Updated: 01/10/2014 7:42 AM
Created: 01/09/2014 8:51 AM KSTP.com
By: Leslie Dyste
A Minnesota man who was arrested in the United Arab Emirates for a parody video that was posted online has been released from prison and arrived in Minnesota Thursday.
As a news conference began, 29-year-old Shezanne Cassim of Woodbury said light heartedly, "(It) feels great, I have access to Burger King again, so that's like a big plus for me."
Cassim was in custody in the UAE for nine months in connection with the video, which satirized youth culture in Dubai. He was arrested in April and had been held at a maximum security prison in Abu Dhabi since June.
At the news conference, Cassim said he was not abused while in prison. He added with no television or music it felt like he was in a cage for nine months.
Cassim made it clear he does not believe he broke the law. He said there was nothing illegal about the video. He went on to say he wasn't told what the crime was until about five months after he was taken into prison.
Susan Burns, the family's attorney in the U.S., said prison officials escorted Cassim to an airport Wednesday, where he was reunited with his father and put on an airplane.
"You can imagine the torture they've been under for nine months, not knowing if they were going to see him, when they were going to see him," Burns said. "There's been a lot of anxiety ... mostly due to the arbitrary procedures over there and the lack of transparency.
The UAE-owned daily newspaper, The National, has said Cassim and his co-defendants were accused of defaming the country's image abroad. Cassim's supporters said he was charged with endangering state security under a 2012 cybercrimes law that tightened penalties for challenging authorities.
He and seven others were convicted in December. Cassim was sentenced to one year in prison, a fine and deportation. The U.S. State Department said he got credit for time served and was given time off for good behavior.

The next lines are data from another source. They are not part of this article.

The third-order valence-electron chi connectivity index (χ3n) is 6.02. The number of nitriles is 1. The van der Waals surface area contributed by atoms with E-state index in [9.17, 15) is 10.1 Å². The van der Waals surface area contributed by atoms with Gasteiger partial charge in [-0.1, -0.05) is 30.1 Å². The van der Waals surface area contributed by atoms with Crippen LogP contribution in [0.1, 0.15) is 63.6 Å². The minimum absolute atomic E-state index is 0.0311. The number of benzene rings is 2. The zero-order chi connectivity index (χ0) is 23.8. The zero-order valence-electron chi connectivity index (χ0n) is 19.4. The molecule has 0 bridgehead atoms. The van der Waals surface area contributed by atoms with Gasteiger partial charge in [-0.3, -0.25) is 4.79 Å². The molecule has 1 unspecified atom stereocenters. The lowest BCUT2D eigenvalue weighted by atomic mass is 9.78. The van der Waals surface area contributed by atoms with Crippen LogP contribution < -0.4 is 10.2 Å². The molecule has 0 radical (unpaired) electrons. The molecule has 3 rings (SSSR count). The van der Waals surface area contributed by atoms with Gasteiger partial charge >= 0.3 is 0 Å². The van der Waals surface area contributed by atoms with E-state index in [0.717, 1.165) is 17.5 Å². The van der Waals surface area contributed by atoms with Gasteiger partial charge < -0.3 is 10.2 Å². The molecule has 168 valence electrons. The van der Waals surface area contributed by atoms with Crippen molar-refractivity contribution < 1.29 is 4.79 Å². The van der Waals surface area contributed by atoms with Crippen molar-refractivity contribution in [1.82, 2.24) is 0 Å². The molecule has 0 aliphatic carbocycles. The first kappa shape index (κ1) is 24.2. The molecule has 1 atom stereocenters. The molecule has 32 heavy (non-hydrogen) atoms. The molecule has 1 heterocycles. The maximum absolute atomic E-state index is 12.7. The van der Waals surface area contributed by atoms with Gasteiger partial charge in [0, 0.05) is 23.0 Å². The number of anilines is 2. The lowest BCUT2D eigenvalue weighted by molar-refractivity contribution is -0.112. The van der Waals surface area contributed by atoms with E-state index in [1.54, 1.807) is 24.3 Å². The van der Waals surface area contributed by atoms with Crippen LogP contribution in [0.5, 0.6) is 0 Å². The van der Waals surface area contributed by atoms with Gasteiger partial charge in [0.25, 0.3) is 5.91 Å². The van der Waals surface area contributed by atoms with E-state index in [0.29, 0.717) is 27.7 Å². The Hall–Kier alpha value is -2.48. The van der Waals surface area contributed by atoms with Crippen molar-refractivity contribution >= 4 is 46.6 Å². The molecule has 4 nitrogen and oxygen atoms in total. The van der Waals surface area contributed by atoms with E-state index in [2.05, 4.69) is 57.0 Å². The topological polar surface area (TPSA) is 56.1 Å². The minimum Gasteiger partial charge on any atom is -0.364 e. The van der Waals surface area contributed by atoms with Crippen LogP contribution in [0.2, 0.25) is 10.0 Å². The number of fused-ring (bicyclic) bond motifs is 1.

Cassim, a U.S. citizen, was born in Sri Lanka and moved to Dubai for work after graduating from the University of Minnesota in 2006. He became the public face of the defendants after his family launched an effort to publicize his months-long incarceration.
Authorities in the Middle East have been cracking down on social media use over the past two years, with dozens of people arrested across the region for Twitter posts deemed offensive to leaders or for social media campaigns urging more political openness.
Cassim said due to the political situation in UAE, "they're scared of democracy... it was a warning message, we were scapegoats." Cassim believes they were warning the UAE public about what they can do to people who make a "silly" YouTube video.
Cassim's documentary-style video, titled "Ultimate Combat System: The Deadly Satwa Gs," is set in the Satwa district of Dubai. It opens with text saying the video is fictional and is not intended to offend.
The video pokes fun at Dubai youth who style themselves like "gangstas" and shows fictional "combat" training that includes throwing a sandal and using a mobile phone to call for help.
KSTP spoke with Cassim's friend Justin Buck about the incident. See the full interview here.
The Associated Press contributed to this report.